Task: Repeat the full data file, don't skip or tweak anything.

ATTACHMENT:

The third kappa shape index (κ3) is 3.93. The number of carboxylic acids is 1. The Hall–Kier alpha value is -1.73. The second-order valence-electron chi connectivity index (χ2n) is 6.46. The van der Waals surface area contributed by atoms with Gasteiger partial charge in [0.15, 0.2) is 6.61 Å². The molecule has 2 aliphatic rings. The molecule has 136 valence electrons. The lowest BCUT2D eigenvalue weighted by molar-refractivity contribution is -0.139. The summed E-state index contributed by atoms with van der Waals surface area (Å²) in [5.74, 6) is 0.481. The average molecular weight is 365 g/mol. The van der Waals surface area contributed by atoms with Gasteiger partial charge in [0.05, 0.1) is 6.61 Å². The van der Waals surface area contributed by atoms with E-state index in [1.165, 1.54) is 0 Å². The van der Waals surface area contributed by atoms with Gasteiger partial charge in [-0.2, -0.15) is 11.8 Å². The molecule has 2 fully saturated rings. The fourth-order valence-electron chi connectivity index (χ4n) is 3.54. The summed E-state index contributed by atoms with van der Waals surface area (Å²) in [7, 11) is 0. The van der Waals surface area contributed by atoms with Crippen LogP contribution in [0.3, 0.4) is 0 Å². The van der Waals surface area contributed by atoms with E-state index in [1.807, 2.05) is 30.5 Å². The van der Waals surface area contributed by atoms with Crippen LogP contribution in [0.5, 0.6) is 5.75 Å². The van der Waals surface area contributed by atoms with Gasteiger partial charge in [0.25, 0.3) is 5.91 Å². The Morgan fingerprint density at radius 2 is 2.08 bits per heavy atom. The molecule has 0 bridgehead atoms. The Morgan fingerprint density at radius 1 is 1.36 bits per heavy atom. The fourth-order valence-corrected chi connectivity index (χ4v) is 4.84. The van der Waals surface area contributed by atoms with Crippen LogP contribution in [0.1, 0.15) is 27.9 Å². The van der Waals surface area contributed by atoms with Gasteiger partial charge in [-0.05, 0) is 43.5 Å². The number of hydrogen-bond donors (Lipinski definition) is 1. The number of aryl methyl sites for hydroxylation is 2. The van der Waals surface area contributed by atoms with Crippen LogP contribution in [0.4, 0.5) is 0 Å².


The third kappa shape index (κ3) is 3.93. The number of carboxylic acids is 1. The Hall–Kier alpha value is -1.73. The second-order valence-electron chi connectivity index (χ2n) is 6.46. The van der Waals surface area contributed by atoms with Gasteiger partial charge in [0.15, 0.2) is 6.61 Å². The molecule has 2 aliphatic rings. The molecule has 136 valence electrons. The lowest BCUT2D eigenvalue weighted by molar-refractivity contribution is -0.139. The summed E-state index contributed by atoms with van der Waals surface area (Å²) in [5.74, 6) is 0.481. The average molecular weight is 365 g/mol. The van der Waals surface area contributed by atoms with Gasteiger partial charge in [0.05, 0.1) is 6.61 Å². The van der Waals surface area contributed by atoms with E-state index in [1.165, 1.54) is 0 Å². The van der Waals surface area contributed by atoms with Gasteiger partial charge in [-0.2, -0.15) is 11.8 Å². The molecule has 2 fully saturated rings. The fourth-order valence-electron chi connectivity index (χ4n) is 3.54. The summed E-state index contributed by atoms with van der Waals surface area (Å²) in [7, 11) is 0. The van der Waals surface area contributed by atoms with Crippen LogP contribution in [0.3, 0.4) is 0 Å². The van der Waals surface area contributed by atoms with E-state index in [1.807, 2.05) is 30.5 Å². The van der Waals surface area contributed by atoms with Crippen LogP contribution in [0.5, 0.6) is 5.75 Å². The van der Waals surface area contributed by atoms with Gasteiger partial charge in [0.25, 0.3) is 5.91 Å². The Morgan fingerprint density at radius 2 is 2.08 bits per heavy atom. The molecule has 0 bridgehead atoms. The Morgan fingerprint density at radius 1 is 1.36 bits per heavy atom. The fourth-order valence-corrected chi connectivity index (χ4v) is 4.84. The van der Waals surface area contributed by atoms with Crippen LogP contribution in [0.1, 0.15) is 27.9 Å². The van der Waals surface area contributed by atoms with Gasteiger partial charge in [-0.05, 0) is 43.5 Å². The number of hydrogen-bond donors (Lipinski definition) is 1. The number of aryl methyl sites for hydroxylation is 2. The van der Waals surface area contributed by atoms with Crippen LogP contribution in [0.4, 0.5) is 0 Å².